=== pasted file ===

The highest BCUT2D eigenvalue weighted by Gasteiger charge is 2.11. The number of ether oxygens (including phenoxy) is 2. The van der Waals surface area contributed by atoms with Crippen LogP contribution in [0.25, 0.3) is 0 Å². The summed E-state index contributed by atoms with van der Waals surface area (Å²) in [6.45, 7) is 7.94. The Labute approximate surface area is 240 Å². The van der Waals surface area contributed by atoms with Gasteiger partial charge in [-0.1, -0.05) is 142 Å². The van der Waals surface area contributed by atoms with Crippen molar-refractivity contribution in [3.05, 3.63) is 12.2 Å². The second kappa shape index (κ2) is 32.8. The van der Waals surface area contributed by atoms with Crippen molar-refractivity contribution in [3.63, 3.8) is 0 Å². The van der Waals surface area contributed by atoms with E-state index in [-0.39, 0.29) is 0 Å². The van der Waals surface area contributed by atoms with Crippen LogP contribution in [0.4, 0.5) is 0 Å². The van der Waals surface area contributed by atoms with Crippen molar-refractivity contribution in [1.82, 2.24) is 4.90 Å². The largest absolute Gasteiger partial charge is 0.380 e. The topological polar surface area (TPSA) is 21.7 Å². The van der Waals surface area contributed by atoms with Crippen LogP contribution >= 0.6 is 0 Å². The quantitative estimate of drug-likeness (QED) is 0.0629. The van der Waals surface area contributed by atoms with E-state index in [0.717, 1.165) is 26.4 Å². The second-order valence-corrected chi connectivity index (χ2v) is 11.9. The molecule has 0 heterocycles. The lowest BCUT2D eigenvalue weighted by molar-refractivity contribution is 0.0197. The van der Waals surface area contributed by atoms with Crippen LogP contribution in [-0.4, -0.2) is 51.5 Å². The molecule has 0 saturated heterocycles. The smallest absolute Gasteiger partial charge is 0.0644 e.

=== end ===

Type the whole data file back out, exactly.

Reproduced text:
The highest BCUT2D eigenvalue weighted by Gasteiger charge is 2.11. The number of ether oxygens (including phenoxy) is 2. The van der Waals surface area contributed by atoms with Crippen LogP contribution in [0.25, 0.3) is 0 Å². The summed E-state index contributed by atoms with van der Waals surface area (Å²) in [6.45, 7) is 7.94. The Labute approximate surface area is 240 Å². The van der Waals surface area contributed by atoms with Gasteiger partial charge in [-0.1, -0.05) is 142 Å². The van der Waals surface area contributed by atoms with Crippen molar-refractivity contribution in [3.05, 3.63) is 12.2 Å². The second kappa shape index (κ2) is 32.8. The van der Waals surface area contributed by atoms with Crippen molar-refractivity contribution in [3.63, 3.8) is 0 Å². The van der Waals surface area contributed by atoms with E-state index in [-0.39, 0.29) is 0 Å². The van der Waals surface area contributed by atoms with Crippen LogP contribution in [0.4, 0.5) is 0 Å². The van der Waals surface area contributed by atoms with Crippen molar-refractivity contribution in [1.82, 2.24) is 4.90 Å². The largest absolute Gasteiger partial charge is 0.380 e. The topological polar surface area (TPSA) is 21.7 Å². The van der Waals surface area contributed by atoms with Crippen LogP contribution >= 0.6 is 0 Å². The quantitative estimate of drug-likeness (QED) is 0.0629. The van der Waals surface area contributed by atoms with E-state index in [0.717, 1.165) is 26.4 Å². The second-order valence-corrected chi connectivity index (χ2v) is 11.9. The molecule has 0 heterocycles. The lowest BCUT2D eigenvalue weighted by molar-refractivity contribution is 0.0197. The van der Waals surface area contributed by atoms with Crippen LogP contribution in [-0.4, -0.2) is 51.5 Å². The molecule has 0 saturated heterocycles. The smallest absolute Gasteiger partial charge is 0.0644 e.